TEL AVIV, Israel – Opponents of Prime Minister Ariel Sharon's (search) Gaza pullout said Tuesday they would keep trying to oust him and quash his peace efforts, a day after the Israeli premier narrowly survived a challenge to his leadership of the governing Likud Party (search).
The Israeli military pressed its offensive against Palestinian militants with airstrikes in Gaza (search) and arrests of 82 more militants in the West Bank (search).
Defense Minister Shaul Mofaz warned Israel would continue its pinpoint killings of militants, and said a Hamas leader's call for a halt to rocket attacks against Israel was inadequate. Hamas said the arrests were an attempt to weaken the Islamic militant group ahead of Palestinian national elections.
Sharon's 104-vote margin in the poll Monday by the 3,000-member Likud central committee was a slap in the face of party hard-liners who wanted to punish him for the Gaza pullout. The man who led the challenge, former Prime Minister Benjamin Netanyahu (search), said some committee members voted "under the pressure of the governing tyrant."
The ballot was ostensibly over a procedural issue: whether to hold elections for party leader in April, as scheduled, or move up the primary to November. But it was tantamount to a vote of confidence in the prime minister, who has expressed hopes the pullout will revive long-stalled peace talks that would ultimately lead to an independent Palestinian state.
Netanyahu, who wants to replace Sharon as prime minister, predicted he would prevail in the primaries by tapping the dissatisfaction of Likud members who think Sharon has betrayed the party's nationalist roots.
The close vote Monday demonstrated how bitterly divided the party remains, with many members opposed to Sharon's concessions to the Palestinians, he added.
"I expect to see this camp with all its force when it fights for the path of the Likud in the primaries and I have no doubt in the second phase we will win and the Likud will win," Netanyahu said.
Before the ballot, Sharon aides had suggested he would quit Likud if defeated and form a new party. Such a move could strengthen Israel's political center and improve chances of a Mideast peace deal because Sharon is popular with the public.
The prospect of a new party still loomed Tuesday because Sharon's victory was so slim. But his adviser Eyal Arad would not say whether the idea remained on the table.
As well as Netanyahu's challenge, Sharon is also facing pressure from his centrist Labor Party (search) coalition partners, who have threatened to quit and force elections before the November 2006 timetable if peace efforts stall.
Palestinian negotiator Saeb Erekat on Tuesday invited Sharon "to resume with us the permanent status negotiations so we can achieve our end game."
Renewed fighting with the Palestinians, just two weeks after Israel ended its 38-year occupation of Gaza, has compounded Sharon's problems. Hamas militants sent dozens of rockets raining down on southern Israel over the weekend, provoking a series of Israeli airstrikes that killed four militants and destroyed suspected weapons facilities throughout Gaza.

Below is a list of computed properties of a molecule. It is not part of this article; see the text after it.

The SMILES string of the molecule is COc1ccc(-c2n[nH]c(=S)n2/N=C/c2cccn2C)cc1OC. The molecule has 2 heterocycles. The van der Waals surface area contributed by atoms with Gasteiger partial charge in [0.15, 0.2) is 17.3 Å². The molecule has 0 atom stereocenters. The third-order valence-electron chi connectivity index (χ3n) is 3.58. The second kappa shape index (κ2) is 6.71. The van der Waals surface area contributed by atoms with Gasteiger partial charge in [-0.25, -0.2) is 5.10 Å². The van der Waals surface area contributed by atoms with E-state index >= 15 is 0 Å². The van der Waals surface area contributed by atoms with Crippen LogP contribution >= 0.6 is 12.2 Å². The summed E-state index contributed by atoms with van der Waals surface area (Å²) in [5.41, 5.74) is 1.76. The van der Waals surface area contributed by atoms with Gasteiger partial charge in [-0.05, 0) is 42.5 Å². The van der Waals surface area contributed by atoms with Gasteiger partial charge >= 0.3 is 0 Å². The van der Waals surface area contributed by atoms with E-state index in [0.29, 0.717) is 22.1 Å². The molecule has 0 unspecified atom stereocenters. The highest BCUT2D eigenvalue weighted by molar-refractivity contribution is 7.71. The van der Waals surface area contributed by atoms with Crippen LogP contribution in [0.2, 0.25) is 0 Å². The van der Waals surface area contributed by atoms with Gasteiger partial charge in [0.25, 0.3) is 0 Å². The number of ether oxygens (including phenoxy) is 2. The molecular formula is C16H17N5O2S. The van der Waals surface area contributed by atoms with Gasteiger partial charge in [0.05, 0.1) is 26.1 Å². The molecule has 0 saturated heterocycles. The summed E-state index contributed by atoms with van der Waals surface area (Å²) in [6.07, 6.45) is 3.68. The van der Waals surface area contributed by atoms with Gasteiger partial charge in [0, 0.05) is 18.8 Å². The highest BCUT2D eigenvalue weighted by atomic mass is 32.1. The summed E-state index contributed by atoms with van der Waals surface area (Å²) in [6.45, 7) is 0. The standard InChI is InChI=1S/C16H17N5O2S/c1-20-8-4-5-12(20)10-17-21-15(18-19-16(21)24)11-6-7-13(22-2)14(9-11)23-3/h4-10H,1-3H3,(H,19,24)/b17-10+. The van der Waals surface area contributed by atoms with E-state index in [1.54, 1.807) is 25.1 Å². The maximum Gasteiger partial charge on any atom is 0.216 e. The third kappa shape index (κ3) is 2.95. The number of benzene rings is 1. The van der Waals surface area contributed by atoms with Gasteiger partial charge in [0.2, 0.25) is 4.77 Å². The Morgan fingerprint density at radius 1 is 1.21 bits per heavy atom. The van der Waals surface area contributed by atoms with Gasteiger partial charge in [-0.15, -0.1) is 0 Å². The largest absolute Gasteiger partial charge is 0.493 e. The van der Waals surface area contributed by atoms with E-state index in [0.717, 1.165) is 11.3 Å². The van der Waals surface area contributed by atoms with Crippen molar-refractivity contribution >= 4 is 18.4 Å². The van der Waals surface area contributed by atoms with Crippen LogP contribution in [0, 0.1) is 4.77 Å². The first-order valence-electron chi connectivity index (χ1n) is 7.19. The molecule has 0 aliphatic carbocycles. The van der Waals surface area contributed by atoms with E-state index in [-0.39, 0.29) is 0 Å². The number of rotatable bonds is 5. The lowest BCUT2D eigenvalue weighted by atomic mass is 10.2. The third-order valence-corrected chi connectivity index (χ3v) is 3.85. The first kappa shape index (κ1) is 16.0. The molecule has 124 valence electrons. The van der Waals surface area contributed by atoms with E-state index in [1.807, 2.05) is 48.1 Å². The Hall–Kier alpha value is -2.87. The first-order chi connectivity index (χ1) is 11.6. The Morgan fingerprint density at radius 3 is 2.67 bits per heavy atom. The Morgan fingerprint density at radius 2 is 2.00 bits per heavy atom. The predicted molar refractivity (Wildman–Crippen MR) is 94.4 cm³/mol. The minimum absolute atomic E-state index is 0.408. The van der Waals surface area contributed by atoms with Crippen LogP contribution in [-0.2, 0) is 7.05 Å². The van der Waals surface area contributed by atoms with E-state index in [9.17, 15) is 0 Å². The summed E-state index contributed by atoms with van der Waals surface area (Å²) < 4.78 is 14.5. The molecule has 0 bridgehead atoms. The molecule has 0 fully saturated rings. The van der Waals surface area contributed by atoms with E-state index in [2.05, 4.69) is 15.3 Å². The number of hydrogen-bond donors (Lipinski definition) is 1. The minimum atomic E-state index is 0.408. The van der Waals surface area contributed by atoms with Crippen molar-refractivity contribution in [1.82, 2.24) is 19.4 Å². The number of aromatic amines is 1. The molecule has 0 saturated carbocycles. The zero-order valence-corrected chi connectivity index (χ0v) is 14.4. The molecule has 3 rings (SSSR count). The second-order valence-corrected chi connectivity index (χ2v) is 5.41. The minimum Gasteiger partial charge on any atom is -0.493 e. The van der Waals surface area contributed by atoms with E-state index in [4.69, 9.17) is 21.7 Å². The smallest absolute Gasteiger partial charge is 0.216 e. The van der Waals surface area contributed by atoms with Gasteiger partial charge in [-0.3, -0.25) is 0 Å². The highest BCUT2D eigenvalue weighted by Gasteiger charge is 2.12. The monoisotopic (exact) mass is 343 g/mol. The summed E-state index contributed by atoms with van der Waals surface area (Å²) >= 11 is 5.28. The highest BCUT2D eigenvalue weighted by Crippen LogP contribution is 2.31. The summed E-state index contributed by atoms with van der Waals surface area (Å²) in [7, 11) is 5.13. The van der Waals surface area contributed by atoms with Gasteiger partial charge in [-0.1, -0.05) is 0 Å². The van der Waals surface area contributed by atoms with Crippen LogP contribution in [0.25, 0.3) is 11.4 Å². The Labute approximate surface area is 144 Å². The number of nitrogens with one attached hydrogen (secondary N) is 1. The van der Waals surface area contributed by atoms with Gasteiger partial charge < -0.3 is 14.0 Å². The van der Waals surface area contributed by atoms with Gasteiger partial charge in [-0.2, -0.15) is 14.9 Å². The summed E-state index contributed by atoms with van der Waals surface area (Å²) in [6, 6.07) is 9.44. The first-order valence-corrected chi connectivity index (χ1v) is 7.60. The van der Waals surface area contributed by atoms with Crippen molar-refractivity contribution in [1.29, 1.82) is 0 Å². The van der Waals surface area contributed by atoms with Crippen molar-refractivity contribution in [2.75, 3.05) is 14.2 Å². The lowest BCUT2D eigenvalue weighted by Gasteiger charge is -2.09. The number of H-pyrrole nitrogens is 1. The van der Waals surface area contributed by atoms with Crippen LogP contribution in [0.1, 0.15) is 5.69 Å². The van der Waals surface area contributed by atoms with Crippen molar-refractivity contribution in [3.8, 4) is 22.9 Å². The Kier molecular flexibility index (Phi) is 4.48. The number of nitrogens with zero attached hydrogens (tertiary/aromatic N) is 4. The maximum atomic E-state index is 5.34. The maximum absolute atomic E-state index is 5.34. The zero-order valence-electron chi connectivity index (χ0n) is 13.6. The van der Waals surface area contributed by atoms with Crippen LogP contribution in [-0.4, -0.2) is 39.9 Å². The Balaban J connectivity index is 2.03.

Early Tuesday, Israeli aircraft fired missiles at three roads in northern Gaza leading to staging areas for rocket attacks, the military said. Palestinian officials said one missile destroyed a bridge.
Israeli helicopters also fired two missiles in the town of Khan Younis in southern Gaza. Palestinian security officials said an office belonging to the ruling Fatah (search) movement and a money-changing store were hit. Israel said the money changer was a Hamas front.
Asked if Israel's defense policy included targeted killings, Mofaz told Army Radio it "includes everything the state of Israel knows how to do, and everything the defense establishment knows how to do, so...the (Israeli) residents of communities around Gaza will be able to live in peace and quiet."
Israel killed dozens of militants in targeted attacks during more than four years of violence, but suspended the practice for the most part following a February cease-fire with the Palestinians. Mofaz's statement was his first public acknowledgment that targeted killings were back in Israel's arsenal.
Mofaz also said an Israeli ground invasion of Gaza was possible, albeit as a last resort.
The Israeli defense minister scoffed at Hamas leader Mahmoud Zahar's (search) call to halt the rocket attacks.
"Mahmoud Zahar's words do not satisfy me," he said. Attacks by Hamas (search) proxies haven't stopped, and other militant leaders must also join the call, he said.
Israel has arrested hundreds of Palestinian militants in the West Bank as part of its operation against the militants. Overnight, 82 Hamas and Islamic Jihad (search) activists were rounded up in addition to 297 militants detained in the previous two days, the military said.
Hamas leaders accused Israel of targeting its political leaders, and said key candidates for Palestinian parliamentary elections in January were among those rounded up. Sharon has said he does not want Hamas to participate in the election unless the group disarms.
"Sharon doesn't want Hamas to reach the Palestinian parliament," said Hamas spokesman Mushir al-Masri. "He is using every possible means to block Hamas and push it aside."